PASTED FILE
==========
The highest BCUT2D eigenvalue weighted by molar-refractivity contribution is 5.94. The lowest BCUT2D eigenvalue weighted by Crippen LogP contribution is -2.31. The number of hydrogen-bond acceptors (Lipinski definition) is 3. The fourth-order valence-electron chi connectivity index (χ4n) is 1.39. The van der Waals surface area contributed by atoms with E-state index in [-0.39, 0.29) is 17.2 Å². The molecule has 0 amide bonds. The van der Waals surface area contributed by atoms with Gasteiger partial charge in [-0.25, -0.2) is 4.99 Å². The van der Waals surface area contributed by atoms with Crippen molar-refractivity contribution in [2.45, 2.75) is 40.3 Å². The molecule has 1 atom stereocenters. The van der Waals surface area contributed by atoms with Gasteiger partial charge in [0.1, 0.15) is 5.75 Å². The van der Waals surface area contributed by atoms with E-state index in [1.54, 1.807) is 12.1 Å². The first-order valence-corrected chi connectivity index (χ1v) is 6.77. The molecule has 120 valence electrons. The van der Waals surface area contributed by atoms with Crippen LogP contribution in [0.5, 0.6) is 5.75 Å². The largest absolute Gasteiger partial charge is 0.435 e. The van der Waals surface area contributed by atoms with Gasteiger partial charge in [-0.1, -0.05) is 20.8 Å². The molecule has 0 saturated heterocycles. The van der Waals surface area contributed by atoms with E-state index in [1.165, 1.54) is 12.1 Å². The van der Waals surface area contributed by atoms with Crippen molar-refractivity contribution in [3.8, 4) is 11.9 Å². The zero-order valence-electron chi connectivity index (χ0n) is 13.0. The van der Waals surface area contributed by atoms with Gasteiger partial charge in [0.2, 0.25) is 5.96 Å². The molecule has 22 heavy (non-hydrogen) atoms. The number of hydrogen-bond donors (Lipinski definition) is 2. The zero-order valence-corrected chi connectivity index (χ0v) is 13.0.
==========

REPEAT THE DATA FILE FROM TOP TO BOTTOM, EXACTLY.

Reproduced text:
The highest BCUT2D eigenvalue weighted by molar-refractivity contribution is 5.94. The lowest BCUT2D eigenvalue weighted by Crippen LogP contribution is -2.31. The number of hydrogen-bond acceptors (Lipinski definition) is 3. The fourth-order valence-electron chi connectivity index (χ4n) is 1.39. The van der Waals surface area contributed by atoms with E-state index in [-0.39, 0.29) is 17.2 Å². The molecule has 0 amide bonds. The van der Waals surface area contributed by atoms with Gasteiger partial charge in [-0.25, -0.2) is 4.99 Å². The van der Waals surface area contributed by atoms with Crippen molar-refractivity contribution in [2.45, 2.75) is 40.3 Å². The molecule has 1 atom stereocenters. The van der Waals surface area contributed by atoms with Gasteiger partial charge in [0.1, 0.15) is 5.75 Å². The van der Waals surface area contributed by atoms with E-state index in [1.54, 1.807) is 12.1 Å². The first-order valence-corrected chi connectivity index (χ1v) is 6.77. The molecule has 120 valence electrons. The van der Waals surface area contributed by atoms with Crippen LogP contribution in [0.5, 0.6) is 5.75 Å². The largest absolute Gasteiger partial charge is 0.435 e. The van der Waals surface area contributed by atoms with Gasteiger partial charge in [-0.1, -0.05) is 20.8 Å². The molecule has 0 saturated heterocycles. The van der Waals surface area contributed by atoms with E-state index in [1.165, 1.54) is 12.1 Å². The van der Waals surface area contributed by atoms with Crippen molar-refractivity contribution in [3.8, 4) is 11.9 Å². The zero-order valence-electron chi connectivity index (χ0n) is 13.0. The van der Waals surface area contributed by atoms with Gasteiger partial charge in [0.2, 0.25) is 5.96 Å². The molecule has 22 heavy (non-hydrogen) atoms. The number of hydrogen-bond donors (Lipinski definition) is 2. The zero-order valence-corrected chi connectivity index (χ0v) is 13.0.